Powered by proprietary CAT5™ technology, the DNAstorm™ FFPE extraction kit enhances the removal of formaldehyde-induced damage and provides DNA with higher yield and quality and greater amplifiability. The DNAstorm™ kit is the best solution for next-generation sequencing and other advanced applications.
The DNAstorm™ FFPE Kit is now also available in MagBead format - no centrifuge required for DNA isolation.Buy Product Information Sheet
The DNAstorm™ kit offers a convenient workflow (spin-column or MagBead-based) for efficient extraction of high-yield and high quality DNA from FFPE samples.
The kit can also be combined with the RNAstorm™ FFPE kit to obtain pure DNA and RNA from the same tissue section.
DNA from four different FFPE tumor samples (colorectal, lung, bladder, and esophagus) was extracted using the DNAstorm™ FFPE kit along with a popular competitor's kit. Equal amounts (500 ng) of DNA were loaded and run on a pulsed field gel. Significant improvements in average DNA size are seen using the DNAstorm™ kit.
|Applications||Next generation sequencing, PCR, qPCR/RT-PCR|
|Kit format||Manual (50 spin columns) or MagBeads (96 extractions)|
|RNase treatment step||Included|
|Input samples||Formalin-fixed samples (paraffin embedded or in fixative)|
|Recommended input sample amount||1-4 sections (5-10 µm each)|
|Isolation time||50 minutes hands-on time|
|Each kit includes:||Spin Columns or MagBeads
CAT5™ Lysis Buffer
Contamination from RNA is eliminated by performing an optimized RNase digestion step immediately following the lysis step.
The biggest variable that affects the total amount of DNA obtained is the quality of the sample itself (i.e. the type and amount of tissue, and the care taken in isolation and preservation of the sample). Using the DNAstorm™ kit, and assuming at least reasonable sample quality, amounts greater than 1 µg can be obtained.
Yes. Good quality libraries can be obtained, providing that the DNA is of sufficiently high quality.
Use a microtome to obtain 5-10 µm sections from FFPE samples. Sections thinner than 5 µm may be used if they can be reliably cut. Sections thicker than 10 µm are not recommended because they may not be fully digested.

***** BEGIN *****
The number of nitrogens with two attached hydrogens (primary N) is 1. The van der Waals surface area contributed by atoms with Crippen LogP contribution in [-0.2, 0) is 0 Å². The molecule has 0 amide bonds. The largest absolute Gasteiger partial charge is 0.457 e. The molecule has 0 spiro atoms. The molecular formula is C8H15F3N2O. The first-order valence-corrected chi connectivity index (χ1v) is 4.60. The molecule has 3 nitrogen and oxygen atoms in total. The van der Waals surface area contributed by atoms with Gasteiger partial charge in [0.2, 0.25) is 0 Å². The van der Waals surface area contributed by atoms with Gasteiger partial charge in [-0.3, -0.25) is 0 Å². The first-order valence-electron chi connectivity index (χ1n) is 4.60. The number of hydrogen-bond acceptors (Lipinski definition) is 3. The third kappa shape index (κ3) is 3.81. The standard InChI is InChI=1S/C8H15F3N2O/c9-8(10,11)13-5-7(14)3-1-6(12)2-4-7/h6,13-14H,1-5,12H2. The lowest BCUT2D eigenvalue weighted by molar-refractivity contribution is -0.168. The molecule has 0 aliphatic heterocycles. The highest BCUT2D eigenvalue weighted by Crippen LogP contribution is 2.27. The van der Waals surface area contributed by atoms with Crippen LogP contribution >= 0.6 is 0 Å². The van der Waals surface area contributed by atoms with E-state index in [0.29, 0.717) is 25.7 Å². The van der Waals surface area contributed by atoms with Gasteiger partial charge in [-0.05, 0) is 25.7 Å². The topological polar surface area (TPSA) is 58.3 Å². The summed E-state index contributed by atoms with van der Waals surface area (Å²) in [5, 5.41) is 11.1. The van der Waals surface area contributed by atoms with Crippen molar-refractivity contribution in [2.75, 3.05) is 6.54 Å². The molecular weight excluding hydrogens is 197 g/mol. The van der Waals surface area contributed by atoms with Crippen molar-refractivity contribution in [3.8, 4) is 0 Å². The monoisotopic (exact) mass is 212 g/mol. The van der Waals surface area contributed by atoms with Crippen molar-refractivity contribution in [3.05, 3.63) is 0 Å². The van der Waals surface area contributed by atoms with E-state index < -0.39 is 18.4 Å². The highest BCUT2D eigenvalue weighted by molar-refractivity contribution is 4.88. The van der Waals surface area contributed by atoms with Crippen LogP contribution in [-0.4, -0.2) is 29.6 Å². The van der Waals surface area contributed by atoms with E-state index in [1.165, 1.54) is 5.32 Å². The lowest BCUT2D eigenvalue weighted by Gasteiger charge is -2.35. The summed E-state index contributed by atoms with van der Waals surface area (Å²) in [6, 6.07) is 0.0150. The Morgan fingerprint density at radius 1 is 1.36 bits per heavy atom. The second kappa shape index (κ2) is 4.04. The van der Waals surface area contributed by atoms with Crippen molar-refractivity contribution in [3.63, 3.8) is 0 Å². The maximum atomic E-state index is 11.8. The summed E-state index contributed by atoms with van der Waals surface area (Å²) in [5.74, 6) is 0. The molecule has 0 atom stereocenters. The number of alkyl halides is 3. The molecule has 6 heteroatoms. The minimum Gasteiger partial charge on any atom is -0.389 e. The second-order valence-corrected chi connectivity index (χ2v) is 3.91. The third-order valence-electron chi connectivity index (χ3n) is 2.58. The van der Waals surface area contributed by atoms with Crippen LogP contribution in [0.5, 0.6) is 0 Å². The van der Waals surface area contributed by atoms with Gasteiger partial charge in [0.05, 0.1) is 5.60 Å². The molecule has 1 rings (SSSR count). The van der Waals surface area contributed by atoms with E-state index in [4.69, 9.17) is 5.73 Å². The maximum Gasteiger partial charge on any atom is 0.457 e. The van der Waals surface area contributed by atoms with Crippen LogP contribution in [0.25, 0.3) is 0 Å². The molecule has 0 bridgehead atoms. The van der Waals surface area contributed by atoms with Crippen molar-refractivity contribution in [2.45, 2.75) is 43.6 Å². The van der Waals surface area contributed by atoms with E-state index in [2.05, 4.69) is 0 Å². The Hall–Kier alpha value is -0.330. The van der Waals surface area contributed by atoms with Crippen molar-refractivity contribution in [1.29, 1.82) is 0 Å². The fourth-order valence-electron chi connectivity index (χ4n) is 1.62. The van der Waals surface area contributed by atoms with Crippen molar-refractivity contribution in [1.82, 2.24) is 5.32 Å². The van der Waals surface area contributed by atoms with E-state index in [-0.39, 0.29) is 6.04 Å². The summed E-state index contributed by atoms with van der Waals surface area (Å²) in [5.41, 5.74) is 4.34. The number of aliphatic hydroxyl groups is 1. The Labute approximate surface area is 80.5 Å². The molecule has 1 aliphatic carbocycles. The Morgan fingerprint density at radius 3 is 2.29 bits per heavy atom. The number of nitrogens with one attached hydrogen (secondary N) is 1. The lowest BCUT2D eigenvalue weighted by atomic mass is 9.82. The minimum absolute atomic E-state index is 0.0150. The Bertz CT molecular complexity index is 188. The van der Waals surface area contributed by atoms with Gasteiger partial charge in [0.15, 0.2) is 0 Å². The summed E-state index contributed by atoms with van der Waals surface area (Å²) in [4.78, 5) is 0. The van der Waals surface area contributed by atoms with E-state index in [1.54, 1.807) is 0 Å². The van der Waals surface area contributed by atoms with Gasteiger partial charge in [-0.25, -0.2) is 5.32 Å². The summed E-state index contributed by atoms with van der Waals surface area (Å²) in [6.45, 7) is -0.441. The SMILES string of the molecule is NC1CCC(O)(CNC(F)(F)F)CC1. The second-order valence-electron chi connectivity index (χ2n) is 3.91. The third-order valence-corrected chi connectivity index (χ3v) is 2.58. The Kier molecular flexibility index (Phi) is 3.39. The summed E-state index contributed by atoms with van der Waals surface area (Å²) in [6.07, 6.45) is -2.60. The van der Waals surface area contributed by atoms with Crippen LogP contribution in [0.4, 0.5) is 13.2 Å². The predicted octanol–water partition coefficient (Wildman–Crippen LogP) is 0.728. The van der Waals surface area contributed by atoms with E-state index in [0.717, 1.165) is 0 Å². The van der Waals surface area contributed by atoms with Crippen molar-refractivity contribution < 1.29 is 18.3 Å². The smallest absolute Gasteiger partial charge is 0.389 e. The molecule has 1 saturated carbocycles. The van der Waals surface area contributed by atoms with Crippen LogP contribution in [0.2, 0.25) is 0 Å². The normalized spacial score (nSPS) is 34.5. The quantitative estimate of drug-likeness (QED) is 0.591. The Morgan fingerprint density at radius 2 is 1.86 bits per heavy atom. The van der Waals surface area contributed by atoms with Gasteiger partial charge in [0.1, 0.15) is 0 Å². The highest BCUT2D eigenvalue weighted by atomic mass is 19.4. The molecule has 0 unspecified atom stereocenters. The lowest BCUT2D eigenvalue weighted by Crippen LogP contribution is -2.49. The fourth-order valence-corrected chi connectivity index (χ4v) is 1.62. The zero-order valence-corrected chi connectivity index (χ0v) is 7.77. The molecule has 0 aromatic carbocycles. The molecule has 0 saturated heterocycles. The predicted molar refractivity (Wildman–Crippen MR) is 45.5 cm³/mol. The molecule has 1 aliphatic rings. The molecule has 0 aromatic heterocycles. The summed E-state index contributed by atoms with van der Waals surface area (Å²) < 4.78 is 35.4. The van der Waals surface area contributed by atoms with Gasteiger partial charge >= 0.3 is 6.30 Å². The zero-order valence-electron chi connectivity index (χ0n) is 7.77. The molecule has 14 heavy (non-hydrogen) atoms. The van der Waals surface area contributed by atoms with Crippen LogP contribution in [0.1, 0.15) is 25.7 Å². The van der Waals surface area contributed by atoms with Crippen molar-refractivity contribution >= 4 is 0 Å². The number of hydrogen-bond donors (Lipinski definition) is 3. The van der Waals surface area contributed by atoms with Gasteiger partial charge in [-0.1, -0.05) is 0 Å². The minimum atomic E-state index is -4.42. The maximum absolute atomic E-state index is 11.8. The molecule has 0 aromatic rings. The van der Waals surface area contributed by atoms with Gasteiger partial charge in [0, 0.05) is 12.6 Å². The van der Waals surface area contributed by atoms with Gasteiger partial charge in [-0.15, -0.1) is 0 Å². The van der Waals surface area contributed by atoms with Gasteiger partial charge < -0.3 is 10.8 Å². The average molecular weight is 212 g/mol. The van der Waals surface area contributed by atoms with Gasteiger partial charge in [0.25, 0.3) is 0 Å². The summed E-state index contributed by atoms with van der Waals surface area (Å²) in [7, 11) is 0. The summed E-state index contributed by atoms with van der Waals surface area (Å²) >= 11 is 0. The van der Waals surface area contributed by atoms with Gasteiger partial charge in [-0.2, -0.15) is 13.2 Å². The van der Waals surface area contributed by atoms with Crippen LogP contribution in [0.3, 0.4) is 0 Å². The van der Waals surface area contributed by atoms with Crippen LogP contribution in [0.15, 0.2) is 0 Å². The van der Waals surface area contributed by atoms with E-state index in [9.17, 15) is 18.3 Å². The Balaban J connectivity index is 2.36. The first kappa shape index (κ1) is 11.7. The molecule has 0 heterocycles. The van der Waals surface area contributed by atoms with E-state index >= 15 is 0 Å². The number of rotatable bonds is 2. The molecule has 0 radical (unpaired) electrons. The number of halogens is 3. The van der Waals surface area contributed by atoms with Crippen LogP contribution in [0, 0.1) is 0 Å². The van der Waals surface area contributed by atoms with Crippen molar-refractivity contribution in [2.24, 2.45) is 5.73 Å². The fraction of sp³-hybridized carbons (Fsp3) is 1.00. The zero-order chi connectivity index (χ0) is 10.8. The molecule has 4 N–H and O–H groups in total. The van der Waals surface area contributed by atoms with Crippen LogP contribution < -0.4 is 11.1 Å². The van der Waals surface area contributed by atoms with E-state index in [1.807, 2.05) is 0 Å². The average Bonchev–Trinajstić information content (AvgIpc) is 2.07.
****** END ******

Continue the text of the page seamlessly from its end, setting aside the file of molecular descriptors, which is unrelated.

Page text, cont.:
Yes, tissue can be used which is not embedded in paraffin. In this case, we recommend mechanically grinding an amount of tissue equivalent to the recommended number of sections.
Yes, FFPE cores can be used. Because cores are not processed using a microtome, sample digestion tends to be more difficult and mechanical homogenization (e.g. using steel beads) is recommended if incomplete digestion is observed.
The DNAstorm™ kit includes a recommended Deparaffinization Reagent. Unlike other common methods (e.g. xylenes), the Deparaffinization Reagent is efficient, non-toxic and does not require the use of a fume hood. In our testing, the included reagent is at least as effective as xylenes at removing paraffin and allowing purification of high quality nucleic acids.
The white cloudy layer is an emulsion between the Deparaffinization Reagent and the CAT5 Lysis Buffer, which may form when these two reagents are vortexed or given a hard mix. To avoid this issue, we recommend not vortexing the sample when the Deparaffinization Reagent and CAT5 Lysis Buffer are in contact. When mixing is necessary in the presence of both these reagents (e.g. when protease is added), we recommend pipette mixing. The white cloudy layer can be removed by giving the sample a hard spin at maximum speed (> 16,000 x g) for at least 2 minutes. The length of time will depend on the volume of the emulsion.
Due to the wide size distribution of DNA isolated from FFPE tissue samples, we recommend using pulsed-field gel electrophoresis (PFGE). Methods based on capillary electrophoresis such as the Agilent BioAnalyzer can also be used, but may not properly resolve high molecular weight fragments (greater than 10k) in better-quality samples.
PCR inhibition is often observed when high amounts of FFPE-extracted template DNA are used. The inhibition is usually not due to the presence of contaminants, but results from residual chemical modifications and damage in the DNA itself. Several simple adjustments to the PCR protocol can overcome this issue. First, the amount of template DNA should be decreased. Second, the amount of PCR polymerase should be increased by 2-4x. Third, the annealing and extension times should be extended. Fourth, the amount of dNTPs can be increased.
An in-depth discussion of this issue is found in Dietrich et al. (2013), PLoS ONE 8(10): e77771.